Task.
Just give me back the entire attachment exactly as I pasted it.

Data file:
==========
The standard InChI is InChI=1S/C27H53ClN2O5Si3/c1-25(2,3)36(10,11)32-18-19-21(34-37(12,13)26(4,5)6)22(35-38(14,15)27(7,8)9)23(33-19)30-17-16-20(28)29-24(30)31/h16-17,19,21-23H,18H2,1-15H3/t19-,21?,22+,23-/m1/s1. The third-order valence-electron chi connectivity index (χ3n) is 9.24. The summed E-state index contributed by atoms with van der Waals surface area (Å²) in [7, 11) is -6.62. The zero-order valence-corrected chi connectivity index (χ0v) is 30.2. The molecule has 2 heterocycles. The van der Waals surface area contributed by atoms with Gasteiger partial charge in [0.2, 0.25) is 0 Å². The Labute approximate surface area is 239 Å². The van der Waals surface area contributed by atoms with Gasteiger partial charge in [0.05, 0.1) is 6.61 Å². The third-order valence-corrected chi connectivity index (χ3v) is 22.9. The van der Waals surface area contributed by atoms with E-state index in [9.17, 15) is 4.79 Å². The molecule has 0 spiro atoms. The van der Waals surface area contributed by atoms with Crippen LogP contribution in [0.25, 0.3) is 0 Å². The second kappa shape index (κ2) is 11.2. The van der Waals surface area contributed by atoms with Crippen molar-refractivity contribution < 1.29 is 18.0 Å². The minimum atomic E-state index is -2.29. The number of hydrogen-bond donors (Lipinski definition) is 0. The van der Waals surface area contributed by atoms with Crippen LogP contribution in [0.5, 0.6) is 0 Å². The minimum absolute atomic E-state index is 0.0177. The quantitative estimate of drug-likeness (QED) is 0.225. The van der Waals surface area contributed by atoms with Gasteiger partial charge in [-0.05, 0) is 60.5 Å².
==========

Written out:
The standard InChI is InChI=1S/C27H53ClN2O5Si3/c1-25(2,3)36(10,11)32-18-19-21(34-37(12,13)26(4,5)6)22(35-38(14,15)27(7,8)9)23(33-19)30-17-16-20(28)29-24(30)31/h16-17,19,21-23H,18H2,1-15H3/t19-,21?,22+,23-/m1/s1. The third-order valence-electron chi connectivity index (χ3n) is 9.24. The summed E-state index contributed by atoms with van der Waals surface area (Å²) in [7, 11) is -6.62. The zero-order valence-corrected chi connectivity index (χ0v) is 30.2. The molecule has 2 heterocycles. The van der Waals surface area contributed by atoms with Gasteiger partial charge in [0.2, 0.25) is 0 Å². The Labute approximate surface area is 239 Å². The van der Waals surface area contributed by atoms with Gasteiger partial charge in [0.05, 0.1) is 6.61 Å². The third-order valence-corrected chi connectivity index (χ3v) is 22.9. The van der Waals surface area contributed by atoms with E-state index in [9.17, 15) is 4.79 Å². The molecule has 0 spiro atoms. The van der Waals surface area contributed by atoms with Crippen LogP contribution in [0.25, 0.3) is 0 Å². The second kappa shape index (κ2) is 11.2. The van der Waals surface area contributed by atoms with Crippen molar-refractivity contribution < 1.29 is 18.0 Å². The minimum atomic E-state index is -2.29. The number of hydrogen-bond donors (Lipinski definition) is 0. The van der Waals surface area contributed by atoms with Crippen LogP contribution in [0.5, 0.6) is 0 Å². The minimum absolute atomic E-state index is 0.0177. The quantitative estimate of drug-likeness (QED) is 0.225. The van der Waals surface area contributed by atoms with Gasteiger partial charge in [-0.05, 0) is 60.5 Å².